I'm blathering on, I know. But I felt I had to acknowledge all that in the last paragraph. I read. I read a lot. But I speak the language of film. Neither of us are right or wrong, we're all approaching this from our own angles and bringing our own baggage to it. As such I feel like this entry is less about the show itself and more about the conversations I've been having about the show for the last few years. But those conversations have been part of my experience, and while the show is by no means perfect (season five, I'm looking right at you), I still think it's exceptional television.
I feel like season six benefited from listening to feedback they received from season five, because this felt very much like a response to it. Not saying everything was. I think "Battle of the Bastards" was going to play out as it did no matter how Sansa and Ramsay's wedding night was received. But little things like Dorne being downplayed, which was welcome by me. I thought Oberyn Martell was a terrific character in the fourth season, so I was looking forward to exploring Dorne in the fifth season. What did we get instead? Jaime Lannister wandered on to the set of "Hercules the Legendary Journeys" (one of the most abysmally awful TV shows ever made... and I thought that before we found out Kevin Sorbo was a trump). So in "The Winds of Winter" when the Queen of Thorns was visiting Dorne and telling the Sand Snakes to shut the fuck up, I can't help but feel like she was speaking for those of us in the audience who did not enjoy those characters.
If I had to describe season six in one word, it would be triumphant. The threads we've been following are finally beginning to converge. Jon Snow is now the King in the North. Daenerys Targaryen has her dragons, her army, her fleet and is setting sail to Westeros. And Cersei Lannister now sits on the Iron Throne. Our "heroes" triumphed over enemies that have plagued them for a while, and will now come to a head. But not without obstacles. Cersei has alienated all of her allies, so this cannot and will not end well for her. Jon Snow is now in Littlefinger's crosshairs. Daenerys seems to have everything going well for her... but a little bit too well. Plus there's a Night's King beyond the wall getting ready to attack. And will Mad Queen Cersei allow another King in the North... will she allow Sansa Stark to remain alive when she conspired to murder her precious baby Joffrey (or so she believes)?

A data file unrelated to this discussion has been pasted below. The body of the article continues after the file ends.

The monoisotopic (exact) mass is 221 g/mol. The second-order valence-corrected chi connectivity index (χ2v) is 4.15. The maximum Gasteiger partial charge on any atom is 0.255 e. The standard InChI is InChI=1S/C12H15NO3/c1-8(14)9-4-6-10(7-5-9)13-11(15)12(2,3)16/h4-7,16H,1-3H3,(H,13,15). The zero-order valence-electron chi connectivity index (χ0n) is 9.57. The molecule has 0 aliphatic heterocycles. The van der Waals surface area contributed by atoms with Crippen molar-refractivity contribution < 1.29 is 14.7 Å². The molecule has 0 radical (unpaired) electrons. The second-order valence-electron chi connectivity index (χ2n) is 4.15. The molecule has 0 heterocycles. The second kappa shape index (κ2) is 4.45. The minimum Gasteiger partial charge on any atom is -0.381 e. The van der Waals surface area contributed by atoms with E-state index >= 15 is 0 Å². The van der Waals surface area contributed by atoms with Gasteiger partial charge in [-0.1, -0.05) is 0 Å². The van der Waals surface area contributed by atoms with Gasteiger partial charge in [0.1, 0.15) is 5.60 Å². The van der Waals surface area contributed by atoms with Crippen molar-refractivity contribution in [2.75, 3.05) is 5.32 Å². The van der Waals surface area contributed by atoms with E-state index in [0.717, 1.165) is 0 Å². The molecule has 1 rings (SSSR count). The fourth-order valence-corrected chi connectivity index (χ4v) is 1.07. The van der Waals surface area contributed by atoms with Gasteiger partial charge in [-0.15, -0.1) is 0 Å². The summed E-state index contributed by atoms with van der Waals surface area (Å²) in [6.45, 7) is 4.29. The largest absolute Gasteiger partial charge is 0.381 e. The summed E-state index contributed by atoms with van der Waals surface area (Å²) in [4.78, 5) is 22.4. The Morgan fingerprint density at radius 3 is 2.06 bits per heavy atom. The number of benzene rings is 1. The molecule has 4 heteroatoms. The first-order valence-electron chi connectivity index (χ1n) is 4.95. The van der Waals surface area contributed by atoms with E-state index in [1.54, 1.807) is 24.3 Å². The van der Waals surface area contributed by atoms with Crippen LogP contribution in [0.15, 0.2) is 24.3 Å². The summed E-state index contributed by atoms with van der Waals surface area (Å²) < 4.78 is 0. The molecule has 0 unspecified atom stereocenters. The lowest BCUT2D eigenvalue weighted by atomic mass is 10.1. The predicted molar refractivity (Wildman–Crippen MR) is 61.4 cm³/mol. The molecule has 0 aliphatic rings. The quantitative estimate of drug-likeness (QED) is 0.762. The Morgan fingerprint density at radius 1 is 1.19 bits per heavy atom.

I can't say for certain where this will all head. Most hope for Jon Snow and Daenerys to wed and rule the seven kingdoms together... but that is a little bit too neat, too tidy. George R.R. Martin promised a bitter sweet ending. Jon and Dany ruling together with Tyrion as their Hand while Sansa governs the north after all unite to defeat the Night's King sounds too good to be true. Because I don't believe the true villain of the tale is the Night's King or even Cersei Lannister. It is Littlefinger and Littlefinger is not your typical fairy tale or high fantasy villain... Cersei is the Mad Queen and everyone knows it. The Night's King is, for all intents and purposes, the Dark Lord and most know it. Littlefinger is the Devil you don't see, he's what rises when you're not paying attention... and nobody is paying attention to him, except for Sansa Stark.
If this tale is three acts, then Act One ended with the Red Wedding (or when Tywin Lannister died on the crapper... it's debatable), and Act Two just ended. We're marching towards Act Three and I look forward to it.
I give season six an A-.